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The Dark Art Of Interrogation
January 19, 2004 10:12 AM   Subscribe

The Dark Art Of Interrogation Excellent article on the ongoing science of interrogation in the post 9/11 United States. For further reading, please consider the following seminal manuals by the CIA: The Kubark Manual [1963], and the Human Resource Exploitation Training Manual [1983 - otherwise known as the Honduras Manual]
posted by patrickje (6 comments total)

 
Agreed, a very interesting article.

The only thing that soured me was the author's op-ed in the last two paragraphs. He could have allowed the readers to make up their own minds about whether or not torture, in whatever sense, is justified.
posted by lowlife at 12:09 PM on January 19, 2004


I read it a few months ago when I got the issue and my reaction was much the same as lowlife's. The author of the piece essentially boils the whole debate down to "they should do it and not tell anyone because we need to be safe (!!) and people who don't like should keep protesting against it because that's good too and then we won't go too far." Then again, it was fairly clear he had that agenda from the beginning of the article so it wasn't surprising--I just don't think the evidence he suggested was altogether compelling or in any way supported the conclusions he seemed to draw from them.

The Atlantic Monthly occasionally has some really good feature articles (the recent one about anarcy at sea is a great example), but all too often recently it has been reduced to being a mouthpiece for the upper class, defending American actions at all costs. That was likely a product of their former editor's support for the war, which he based on Friedman-esque logic (doesn't matter why it happens, it's good.)

The editor-in-question was killed in Iraq, I believe during a humvee accident, before many of the indiscrepencies about the war came to light; by came to light, I of course mean in the mass media sense, since many of us knew about it well before that.
posted by The God Complex at 12:48 PM on January 19, 2004


I thought he did better than that, TCG.
The basic point was this: You can't control this by legislating what's OK to do. You control it by outlawing it. If an interrogator feels they must torture in a particular situation, they should know that they could go to court and defend their actions.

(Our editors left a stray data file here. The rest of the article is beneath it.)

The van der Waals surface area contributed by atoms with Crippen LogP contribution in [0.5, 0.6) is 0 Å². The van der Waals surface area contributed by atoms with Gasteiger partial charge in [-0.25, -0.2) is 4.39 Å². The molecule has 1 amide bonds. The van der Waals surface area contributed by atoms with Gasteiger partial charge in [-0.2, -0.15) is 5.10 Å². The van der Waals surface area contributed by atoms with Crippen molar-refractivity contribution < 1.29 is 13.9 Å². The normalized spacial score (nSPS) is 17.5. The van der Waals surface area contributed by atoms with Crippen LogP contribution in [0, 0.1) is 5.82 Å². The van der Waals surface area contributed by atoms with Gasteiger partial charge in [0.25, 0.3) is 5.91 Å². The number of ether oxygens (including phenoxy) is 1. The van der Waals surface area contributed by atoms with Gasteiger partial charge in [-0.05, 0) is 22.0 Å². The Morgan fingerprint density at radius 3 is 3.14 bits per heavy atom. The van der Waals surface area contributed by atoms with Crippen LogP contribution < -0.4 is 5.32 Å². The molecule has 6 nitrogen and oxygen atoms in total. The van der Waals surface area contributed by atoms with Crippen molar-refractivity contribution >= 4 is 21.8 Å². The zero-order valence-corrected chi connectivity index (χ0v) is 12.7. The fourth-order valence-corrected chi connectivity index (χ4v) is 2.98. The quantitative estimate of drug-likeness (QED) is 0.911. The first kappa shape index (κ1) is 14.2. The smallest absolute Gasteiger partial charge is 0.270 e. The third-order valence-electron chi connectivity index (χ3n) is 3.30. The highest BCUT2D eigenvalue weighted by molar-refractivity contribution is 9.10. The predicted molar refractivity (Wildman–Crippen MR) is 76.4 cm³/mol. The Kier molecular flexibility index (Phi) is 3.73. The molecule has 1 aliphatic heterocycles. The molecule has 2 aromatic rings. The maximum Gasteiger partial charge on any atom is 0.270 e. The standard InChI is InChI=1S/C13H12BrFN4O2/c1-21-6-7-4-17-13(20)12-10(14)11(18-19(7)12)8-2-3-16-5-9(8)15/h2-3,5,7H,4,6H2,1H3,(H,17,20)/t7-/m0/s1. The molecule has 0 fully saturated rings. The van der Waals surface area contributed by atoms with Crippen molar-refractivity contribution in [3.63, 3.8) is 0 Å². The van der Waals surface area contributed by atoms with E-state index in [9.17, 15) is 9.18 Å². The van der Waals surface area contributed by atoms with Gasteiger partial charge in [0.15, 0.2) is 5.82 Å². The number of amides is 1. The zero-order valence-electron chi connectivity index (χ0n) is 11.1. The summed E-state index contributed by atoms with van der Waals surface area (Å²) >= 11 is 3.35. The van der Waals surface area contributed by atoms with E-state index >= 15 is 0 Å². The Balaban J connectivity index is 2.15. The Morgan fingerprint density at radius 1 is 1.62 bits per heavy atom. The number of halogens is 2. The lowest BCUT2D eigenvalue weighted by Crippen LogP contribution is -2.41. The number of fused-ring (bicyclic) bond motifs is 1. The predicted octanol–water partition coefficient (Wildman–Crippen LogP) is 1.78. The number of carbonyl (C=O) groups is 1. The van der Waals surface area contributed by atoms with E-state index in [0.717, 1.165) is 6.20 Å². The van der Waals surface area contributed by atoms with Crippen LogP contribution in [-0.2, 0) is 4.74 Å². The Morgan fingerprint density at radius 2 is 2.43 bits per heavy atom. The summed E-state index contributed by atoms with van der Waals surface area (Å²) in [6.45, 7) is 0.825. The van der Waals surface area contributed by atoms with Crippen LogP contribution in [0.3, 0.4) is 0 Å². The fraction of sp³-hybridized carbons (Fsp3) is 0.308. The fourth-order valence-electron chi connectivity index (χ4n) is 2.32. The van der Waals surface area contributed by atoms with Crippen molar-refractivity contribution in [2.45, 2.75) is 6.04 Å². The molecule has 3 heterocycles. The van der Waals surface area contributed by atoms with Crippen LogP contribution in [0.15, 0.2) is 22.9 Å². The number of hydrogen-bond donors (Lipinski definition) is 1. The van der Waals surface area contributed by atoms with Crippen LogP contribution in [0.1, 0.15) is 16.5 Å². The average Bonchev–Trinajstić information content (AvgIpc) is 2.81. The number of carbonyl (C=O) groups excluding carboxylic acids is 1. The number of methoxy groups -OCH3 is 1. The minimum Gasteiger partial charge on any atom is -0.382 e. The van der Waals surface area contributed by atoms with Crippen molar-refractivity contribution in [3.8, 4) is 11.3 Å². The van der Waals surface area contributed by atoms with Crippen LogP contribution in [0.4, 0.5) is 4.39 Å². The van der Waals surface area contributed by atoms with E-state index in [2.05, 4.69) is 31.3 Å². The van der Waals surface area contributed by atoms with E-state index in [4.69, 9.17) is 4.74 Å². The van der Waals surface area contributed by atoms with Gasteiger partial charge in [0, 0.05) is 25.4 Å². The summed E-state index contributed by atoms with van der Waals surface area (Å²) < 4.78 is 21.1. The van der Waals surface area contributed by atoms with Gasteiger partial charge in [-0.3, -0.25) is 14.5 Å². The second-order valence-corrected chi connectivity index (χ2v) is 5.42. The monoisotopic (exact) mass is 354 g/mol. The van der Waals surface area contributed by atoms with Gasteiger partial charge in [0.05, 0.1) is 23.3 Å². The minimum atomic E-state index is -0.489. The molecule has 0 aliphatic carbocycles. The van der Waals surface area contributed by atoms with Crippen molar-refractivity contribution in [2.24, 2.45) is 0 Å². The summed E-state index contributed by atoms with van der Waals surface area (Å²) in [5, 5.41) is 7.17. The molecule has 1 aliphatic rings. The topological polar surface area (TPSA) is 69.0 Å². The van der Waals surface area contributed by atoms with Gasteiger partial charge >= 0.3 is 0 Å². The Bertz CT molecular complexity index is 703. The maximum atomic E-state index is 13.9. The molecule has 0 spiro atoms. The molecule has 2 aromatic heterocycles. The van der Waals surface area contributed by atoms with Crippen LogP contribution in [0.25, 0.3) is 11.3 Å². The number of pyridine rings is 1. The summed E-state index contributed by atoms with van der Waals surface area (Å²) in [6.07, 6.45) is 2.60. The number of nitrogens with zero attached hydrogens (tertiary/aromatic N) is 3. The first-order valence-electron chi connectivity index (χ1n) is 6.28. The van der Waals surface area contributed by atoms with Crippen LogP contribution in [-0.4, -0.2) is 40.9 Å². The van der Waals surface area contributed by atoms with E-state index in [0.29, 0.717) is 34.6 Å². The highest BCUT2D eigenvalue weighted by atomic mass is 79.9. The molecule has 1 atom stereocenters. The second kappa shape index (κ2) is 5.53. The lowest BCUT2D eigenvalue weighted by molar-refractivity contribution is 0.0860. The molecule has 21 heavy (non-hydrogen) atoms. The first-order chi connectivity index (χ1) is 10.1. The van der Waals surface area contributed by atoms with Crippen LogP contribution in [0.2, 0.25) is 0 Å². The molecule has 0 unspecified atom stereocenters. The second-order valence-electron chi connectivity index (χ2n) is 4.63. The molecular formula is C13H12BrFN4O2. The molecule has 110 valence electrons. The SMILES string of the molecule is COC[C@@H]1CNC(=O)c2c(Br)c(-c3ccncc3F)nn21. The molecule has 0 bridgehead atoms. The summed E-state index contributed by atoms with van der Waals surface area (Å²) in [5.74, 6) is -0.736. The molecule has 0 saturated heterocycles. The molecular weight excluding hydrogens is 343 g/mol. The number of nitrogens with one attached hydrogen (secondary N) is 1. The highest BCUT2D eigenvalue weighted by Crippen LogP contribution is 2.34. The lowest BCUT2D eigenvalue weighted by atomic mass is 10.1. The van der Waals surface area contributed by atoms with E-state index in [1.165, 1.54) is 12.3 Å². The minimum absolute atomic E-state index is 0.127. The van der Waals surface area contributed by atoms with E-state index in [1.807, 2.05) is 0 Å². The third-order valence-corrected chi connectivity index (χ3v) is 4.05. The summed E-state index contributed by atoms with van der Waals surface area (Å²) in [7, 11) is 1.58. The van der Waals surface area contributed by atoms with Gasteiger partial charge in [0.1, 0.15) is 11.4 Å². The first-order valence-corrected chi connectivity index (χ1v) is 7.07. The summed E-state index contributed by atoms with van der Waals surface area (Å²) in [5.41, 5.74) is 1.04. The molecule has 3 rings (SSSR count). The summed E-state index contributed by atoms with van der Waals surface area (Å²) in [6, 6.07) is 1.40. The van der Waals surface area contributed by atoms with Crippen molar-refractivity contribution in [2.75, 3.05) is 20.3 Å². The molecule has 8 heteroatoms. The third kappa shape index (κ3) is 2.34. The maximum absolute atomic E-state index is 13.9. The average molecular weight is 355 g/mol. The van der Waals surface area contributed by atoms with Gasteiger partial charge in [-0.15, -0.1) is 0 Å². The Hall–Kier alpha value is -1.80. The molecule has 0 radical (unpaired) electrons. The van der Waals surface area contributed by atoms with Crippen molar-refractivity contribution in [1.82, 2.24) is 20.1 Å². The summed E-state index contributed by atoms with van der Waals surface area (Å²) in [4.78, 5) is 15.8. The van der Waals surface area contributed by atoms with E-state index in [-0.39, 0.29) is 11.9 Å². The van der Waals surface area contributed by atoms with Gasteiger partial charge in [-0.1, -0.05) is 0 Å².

He's got several examples (the German kid who was left to suffocate, and the Israeli 'moderate physical force' law) to back his point.

I do agree that he does seem to have a bit of a pointed agenda, but I thought he made his case relatively well.

Plus, an interesting read...
posted by daver at 2:32 PM on January 19, 2004


If an interrogator feels they must torture in a particular situation, they should know that they could go to court and defend their actions.

And it's abundantly clear that they hardly, if ever, do go to court for these things, since none of the information about exactly what the interrogators are doing is ever made public (see: Guantanamo Bay). He doesn't really address that and goes on to draw the conclusions that it's still for the best if the government takes these things under its own discretion--secretly, even--because us mere citizens aren't equipped to deal with the nastiness of the real world. I agree that some of the arguments during the first 2/3 of the article are at least reasonable and worth examining, but they're worth examining in a more evenhanded way.
posted by The God Complex at 4:28 PM on January 19, 2004


Truly creepy. According to an unnamed CIA agent, one of the many Gitmo-like camps established by the US for "terrorists", and one of the nastier ones, is called "The Hotel California." This gives horrible torture and murder double-entendres to almost every line in the song. You can let your morbid imagination run wild...

(Don't think about this too much if you like the song.)

***************

On a dark desert highway, cool wind in my hair
Warm smell of colitas, rising up through the air
Up ahead in the distance, I saw a shimmering light
My head grew heavy and my sight grew dim
I had to stop for the night
There she stood in the doorway;
I heard the mission bell
And I was thinking to myself,
'This could be Heaven or this could be Hell'
Then she lit up a candle and she showed me the way
There were voices down the corridor,
I thought I heard them say...

Welcome to the Hotel California
Such a lovely place
Such a lovely face
Plenty of room at the Hotel California
Any time of year, you can find it here

Her mind is Tiffany-twisted, she got the Mercedes Benz
She got a lot of pretty, pretty boys, that she calls friends
How they dance in the courtyard, sweet summer sweat.
Some dance to remember, some dance to forget

So I called up the Captain,
'Please bring me my wine'
He said, 'We haven't had that spirit here since nineteen sixty nine'
And still those voices are calling from far away,
Wake you up in the middle of the night
Just to hear them say...

Welcome to the Hotel California
Such a lovely place
Such a lovely face
They livin' it up at the Hotel California
What a nice surprise, bring your alibis

Mirrors on the ceiling,
The pink champagne on ice
And she said 'We are all just prisoners here, of our own device'
And in the master's chambers,
They gathered for the feast
They stab it with their steely knives,
But they just can't kill the beast

Last thing I remember, I was
Running for the door
I had to find the passage back
To the place I was before
'Relax,' said the night man,
We are programmed to receive.
You can checkout any time you like,
but you can never leave!
posted by kablam at 5:04 PM on January 19, 2004


This post deserves more comments.
posted by troutfishing at 9:54 PM on January 20, 2004


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